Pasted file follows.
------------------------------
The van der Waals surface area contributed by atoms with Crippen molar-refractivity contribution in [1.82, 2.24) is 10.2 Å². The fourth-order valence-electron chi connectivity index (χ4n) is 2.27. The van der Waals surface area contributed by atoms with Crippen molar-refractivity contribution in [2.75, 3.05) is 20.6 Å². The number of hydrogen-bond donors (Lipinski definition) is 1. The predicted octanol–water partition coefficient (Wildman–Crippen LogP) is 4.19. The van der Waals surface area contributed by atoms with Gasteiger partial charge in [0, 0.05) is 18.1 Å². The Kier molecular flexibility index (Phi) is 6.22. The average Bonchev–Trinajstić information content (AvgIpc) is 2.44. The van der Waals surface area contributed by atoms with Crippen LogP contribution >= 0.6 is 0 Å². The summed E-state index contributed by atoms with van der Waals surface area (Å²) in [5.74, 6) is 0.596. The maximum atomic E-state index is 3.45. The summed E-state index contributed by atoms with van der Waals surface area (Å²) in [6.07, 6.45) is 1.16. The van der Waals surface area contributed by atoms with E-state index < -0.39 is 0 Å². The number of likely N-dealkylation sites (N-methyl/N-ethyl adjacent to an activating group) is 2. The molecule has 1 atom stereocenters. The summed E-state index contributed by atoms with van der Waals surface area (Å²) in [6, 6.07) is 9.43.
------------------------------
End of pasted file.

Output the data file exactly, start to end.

The van der Waals surface area contributed by atoms with Crippen molar-refractivity contribution in [1.82, 2.24) is 10.2 Å². The fourth-order valence-electron chi connectivity index (χ4n) is 2.27. The van der Waals surface area contributed by atoms with Crippen molar-refractivity contribution in [2.75, 3.05) is 20.6 Å². The number of hydrogen-bond donors (Lipinski definition) is 1. The predicted octanol–water partition coefficient (Wildman–Crippen LogP) is 4.19. The van der Waals surface area contributed by atoms with Gasteiger partial charge in [0, 0.05) is 18.1 Å². The Kier molecular flexibility index (Phi) is 6.22. The average Bonchev–Trinajstić information content (AvgIpc) is 2.44. The van der Waals surface area contributed by atoms with Crippen LogP contribution >= 0.6 is 0 Å². The summed E-state index contributed by atoms with van der Waals surface area (Å²) in [5.74, 6) is 0.596. The maximum atomic E-state index is 3.45. The summed E-state index contributed by atoms with van der Waals surface area (Å²) in [6.07, 6.45) is 1.16. The van der Waals surface area contributed by atoms with E-state index < -0.39 is 0 Å². The number of likely N-dealkylation sites (N-methyl/N-ethyl adjacent to an activating group) is 2. The molecule has 1 atom stereocenters. The summed E-state index contributed by atoms with van der Waals surface area (Å²) in [6, 6.07) is 9.43.